I love knowing that people are connecting to my lyrics, my music and me.
I'm not afraid to go out on a limb, style-wise or with lyrics. I don't ever want to be afraid to cut those types of songs because radio might not play it.
And I think that's a singer's job. You know, to really interpret a lyric. There's an art to it, and I think some people are really great at it, like Tammy Wynette and George Jones and Tony Bennett.
I didn't really think I would be a musician. I always thought I'd be a writer. I wanted to be a writer in college, but I thought I could be a better musician. I loved the process of writing music and lyrics more than I loved the process of sitting at my computer and writing. Because of that, I thought I would be a better musician than a writer.
The thing about Sondheim is that it does get very cerebral. You do need a faculty with words and a love for the lyrics to not just pull it off, but to have an appreciation for it.
I think I have a vested interest in thinking that the lyrics are important, but I think for us it's important that we all write things that mean something to us, and I think we're not really in the business of writing la-la-love-you chart pop songs. It needs to have a personal pulling in the gut for me, to want to write anything about it.
Vocals are not central to what I do, and I've never liked singing live. I've always been more inspired by rhythm, texture, harmony than vocal melodies and lyrics. Plus, for me, I can better express my musical ideas through instrumental music than vocal music, the emotional interpretation of which can easily supersede the actual musical content or aim.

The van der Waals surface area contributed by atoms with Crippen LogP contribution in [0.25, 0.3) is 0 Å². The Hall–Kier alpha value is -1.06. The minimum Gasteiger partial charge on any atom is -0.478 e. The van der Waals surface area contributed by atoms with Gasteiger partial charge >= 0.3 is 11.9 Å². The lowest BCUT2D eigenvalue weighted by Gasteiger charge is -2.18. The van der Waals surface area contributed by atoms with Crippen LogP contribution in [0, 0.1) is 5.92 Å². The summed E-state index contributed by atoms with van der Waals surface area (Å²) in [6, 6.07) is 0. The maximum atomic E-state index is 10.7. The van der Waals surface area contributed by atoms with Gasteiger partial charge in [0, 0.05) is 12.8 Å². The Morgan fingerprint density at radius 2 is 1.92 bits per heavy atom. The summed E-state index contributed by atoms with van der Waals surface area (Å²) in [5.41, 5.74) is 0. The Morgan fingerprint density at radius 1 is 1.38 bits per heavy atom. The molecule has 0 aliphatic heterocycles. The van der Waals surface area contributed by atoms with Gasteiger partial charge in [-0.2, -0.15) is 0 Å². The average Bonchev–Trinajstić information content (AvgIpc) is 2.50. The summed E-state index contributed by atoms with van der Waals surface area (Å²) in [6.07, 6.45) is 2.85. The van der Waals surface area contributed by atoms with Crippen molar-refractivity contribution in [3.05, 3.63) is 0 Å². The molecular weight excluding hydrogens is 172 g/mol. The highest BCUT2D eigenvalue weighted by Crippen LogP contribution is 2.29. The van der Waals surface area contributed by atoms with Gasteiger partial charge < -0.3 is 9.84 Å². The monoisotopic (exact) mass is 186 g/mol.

I would never sit and write a song in front of anyone, because you're so vulnerable. I don't know at what point in the process that it becomes acceptable to pass them on. When a song wants to be written, it will be written. When it does come, I will very rarely go back and edit lyrics. I'm quite a rational human being, and the only part of my life that I can't rationalise, or can't make sense of, is how a song gets written or why.
That was my intention, was to have it be from the perspective of my high-school-aged self, and to try and emulate the music that I listened to at that time. So to write essentially like a pop-punk song about musicals. I wanted the dichotomy of the tone of the music with the lyrics and my singing voice.
From a very young age, music was very much in my house. I would sit with my mom, with the old LPs, listening to The Beatles and Carly Simon and Lionel Richie. The old LPs used to have the lyrics. From there, I would put on dance and music displays for my family, just to entertain them and make people laugh and smile.
"The River" [song] is also, yes, very metaphorical. Rivers are cleansing. As long as human beings have been on the Earth we've used rivers to cleanse ourselves. And, for me, the lyrics "something in the river," I think is - well, the river is a metaphor for where I was at the time.